Ola and Uber Introduce Subscription Plans for Auto Drivers, Raising Tax Concerns

Ride-hailing giants Ola and Uber have launched subscription-based plans for auto-rickshaw drivers, aiming to change their revenue models and address tax regulations.

Ola and Uber Introduce Subscription Plans for Auto Drivers, Raising Tax Concerns

Over the last few weeks, Ola has introduced the subscription model for its auto-rickshaw drivers across key markets such as Delhi-NCR, Mumbai, Bengaluru, and Hyderabad

Innovative Revenue Models Introduced

In a strategic move to revamp their revenue models and comply with tax regulations, Ola and Uber have unveiled subscription-based plans for auto-rickshaw drivers on their platforms. This initiative follows the footsteps of competitors Namma Yatri and Rapido, offering drivers an alternative to the traditional commission-based fees.

Rollout in Key Markets

Reports indicate that Ola has started implementing the subscription model in major markets like Delhi-NCR, Mumbai, Bengaluru, and Hyderabad. Meanwhile, Uber has introduced similar plans in six cities, beginning with Chennai, Kochi, and Visakhapatnam.

Shifting from Commission-Based to Subscription Model

Unlike the conventional commission-based system where platforms charge a percentage of each transaction as a booking fee, the subscription model involves fixed daily or weekly charges for unlimited rides. This change could potentially help Ola and Uber avoid the 5% Goods and Services Tax (GST) applicable to auto-rickshaw rides facilitated through their platforms.

Tax Disputes and Regulatory Challenges

However, tax experts express concerns about potential disputes with tax authorities due to ambiguity regarding the applicability of a September 2023 advance tax ruling. This ruling exempted Namma Yatri from GST obligations. Experts emphasize the importance of distinguishing between platforms that connect drivers and passengers and those that actively facilitate transactions, as per tax regulations.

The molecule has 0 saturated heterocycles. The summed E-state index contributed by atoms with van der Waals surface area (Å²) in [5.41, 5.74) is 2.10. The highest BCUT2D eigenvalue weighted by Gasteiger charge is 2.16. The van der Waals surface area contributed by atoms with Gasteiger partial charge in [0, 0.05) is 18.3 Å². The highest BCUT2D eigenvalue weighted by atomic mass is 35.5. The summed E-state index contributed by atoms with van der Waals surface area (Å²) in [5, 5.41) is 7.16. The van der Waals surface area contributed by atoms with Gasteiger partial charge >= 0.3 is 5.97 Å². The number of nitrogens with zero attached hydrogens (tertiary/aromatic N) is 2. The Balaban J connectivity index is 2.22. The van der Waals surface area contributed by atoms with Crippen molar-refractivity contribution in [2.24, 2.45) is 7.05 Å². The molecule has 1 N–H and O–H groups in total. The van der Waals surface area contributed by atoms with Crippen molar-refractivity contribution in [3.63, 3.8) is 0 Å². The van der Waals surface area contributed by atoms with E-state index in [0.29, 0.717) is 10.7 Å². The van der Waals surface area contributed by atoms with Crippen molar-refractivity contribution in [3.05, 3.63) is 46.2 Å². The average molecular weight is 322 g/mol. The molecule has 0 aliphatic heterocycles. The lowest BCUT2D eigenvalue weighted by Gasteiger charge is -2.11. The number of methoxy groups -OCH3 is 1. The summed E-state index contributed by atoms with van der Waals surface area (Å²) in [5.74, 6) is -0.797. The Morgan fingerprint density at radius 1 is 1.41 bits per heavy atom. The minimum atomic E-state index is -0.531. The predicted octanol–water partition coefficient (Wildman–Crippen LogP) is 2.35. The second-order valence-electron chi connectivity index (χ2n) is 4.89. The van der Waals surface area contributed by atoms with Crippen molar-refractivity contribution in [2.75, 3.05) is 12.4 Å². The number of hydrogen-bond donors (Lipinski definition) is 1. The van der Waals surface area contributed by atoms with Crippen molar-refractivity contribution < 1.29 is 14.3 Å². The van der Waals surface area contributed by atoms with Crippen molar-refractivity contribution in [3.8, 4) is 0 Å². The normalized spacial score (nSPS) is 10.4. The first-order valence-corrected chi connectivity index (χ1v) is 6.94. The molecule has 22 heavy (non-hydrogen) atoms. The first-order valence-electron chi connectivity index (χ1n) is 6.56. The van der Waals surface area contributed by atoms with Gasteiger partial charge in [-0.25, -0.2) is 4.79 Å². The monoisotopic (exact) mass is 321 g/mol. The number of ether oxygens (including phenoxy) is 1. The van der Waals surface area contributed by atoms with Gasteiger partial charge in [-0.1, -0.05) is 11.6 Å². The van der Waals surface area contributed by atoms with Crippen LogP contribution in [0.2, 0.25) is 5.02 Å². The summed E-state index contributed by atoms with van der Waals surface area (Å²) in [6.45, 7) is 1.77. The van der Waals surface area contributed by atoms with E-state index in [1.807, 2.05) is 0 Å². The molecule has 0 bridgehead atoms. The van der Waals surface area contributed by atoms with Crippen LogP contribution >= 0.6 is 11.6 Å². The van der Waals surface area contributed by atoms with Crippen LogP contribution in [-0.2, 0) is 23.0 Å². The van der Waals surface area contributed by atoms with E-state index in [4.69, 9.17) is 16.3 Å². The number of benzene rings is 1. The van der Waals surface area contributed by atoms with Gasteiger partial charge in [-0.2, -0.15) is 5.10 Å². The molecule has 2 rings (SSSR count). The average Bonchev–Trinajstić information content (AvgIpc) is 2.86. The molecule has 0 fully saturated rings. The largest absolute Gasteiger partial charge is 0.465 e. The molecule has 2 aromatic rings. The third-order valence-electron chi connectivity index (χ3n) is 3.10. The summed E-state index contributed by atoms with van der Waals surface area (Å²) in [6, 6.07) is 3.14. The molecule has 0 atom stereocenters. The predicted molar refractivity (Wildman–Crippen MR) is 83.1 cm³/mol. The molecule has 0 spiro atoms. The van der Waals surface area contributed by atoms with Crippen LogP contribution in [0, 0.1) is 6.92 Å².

Tax Obligations and Classification

Under Section 9(5) of the Central GST Act, e-commerce operators must collect and remit tax on behalf of service providers listed on their platforms. By adopting the subscription model, Ola and Uber aim to classify their service as Software-as-a-Service (SaaS), potentially changing their tax obligations.

Challenges and Regulatory Clarity

While the subscription model promises cost advantages in a highly competitive market, concerns remain regarding potential consequences and the need for clear tax regulations. Platforms may have to give up control over pricing, and the long-term sustainability of this approach relies on regulatory clarity and industry acceptance.

Anticipating Scrutiny and Policy Reevaluation

As Ola and Uber lead this paradigm shift, tax authorities are likely to scrutinize their actions, leading to a potential reevaluation of tax policies governing ride-hailing platforms. The introduction of subscription-based models highlights the dynamic interaction between innovation, regulation, and market competition in the rapidly evolving mobility sector.

Also Read – Surveyaan: Transforming Drone Surveying

Share this to:


Software Professional, Blogger. He writes about the Startup stories, Business Growth Tips, Blogging Tips, Influencers, Brands, Motivational real stories, etc.